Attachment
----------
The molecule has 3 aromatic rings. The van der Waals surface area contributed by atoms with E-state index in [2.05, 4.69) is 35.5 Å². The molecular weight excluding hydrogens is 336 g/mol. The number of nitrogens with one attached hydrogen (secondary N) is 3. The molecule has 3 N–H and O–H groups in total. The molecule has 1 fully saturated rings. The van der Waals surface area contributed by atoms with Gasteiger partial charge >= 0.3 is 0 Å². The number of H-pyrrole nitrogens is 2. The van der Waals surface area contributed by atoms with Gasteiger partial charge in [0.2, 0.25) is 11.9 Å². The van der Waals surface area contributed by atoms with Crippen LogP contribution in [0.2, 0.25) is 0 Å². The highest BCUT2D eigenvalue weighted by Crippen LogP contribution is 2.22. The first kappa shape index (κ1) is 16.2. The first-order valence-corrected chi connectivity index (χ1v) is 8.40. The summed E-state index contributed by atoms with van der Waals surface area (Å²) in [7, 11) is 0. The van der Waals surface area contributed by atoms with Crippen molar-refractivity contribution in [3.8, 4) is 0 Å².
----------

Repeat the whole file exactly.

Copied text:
The molecule has 3 aromatic rings. The van der Waals surface area contributed by atoms with E-state index in [2.05, 4.69) is 35.5 Å². The molecular weight excluding hydrogens is 336 g/mol. The number of nitrogens with one attached hydrogen (secondary N) is 3. The molecule has 3 N–H and O–H groups in total. The molecule has 1 fully saturated rings. The van der Waals surface area contributed by atoms with Gasteiger partial charge >= 0.3 is 0 Å². The number of H-pyrrole nitrogens is 2. The van der Waals surface area contributed by atoms with Gasteiger partial charge in [0.2, 0.25) is 11.9 Å². The van der Waals surface area contributed by atoms with Crippen LogP contribution in [0.2, 0.25) is 0 Å². The highest BCUT2D eigenvalue weighted by Crippen LogP contribution is 2.22. The first kappa shape index (κ1) is 16.2. The first-order valence-corrected chi connectivity index (χ1v) is 8.40. The summed E-state index contributed by atoms with van der Waals surface area (Å²) in [7, 11) is 0. The van der Waals surface area contributed by atoms with Crippen molar-refractivity contribution in [3.8, 4) is 0 Å².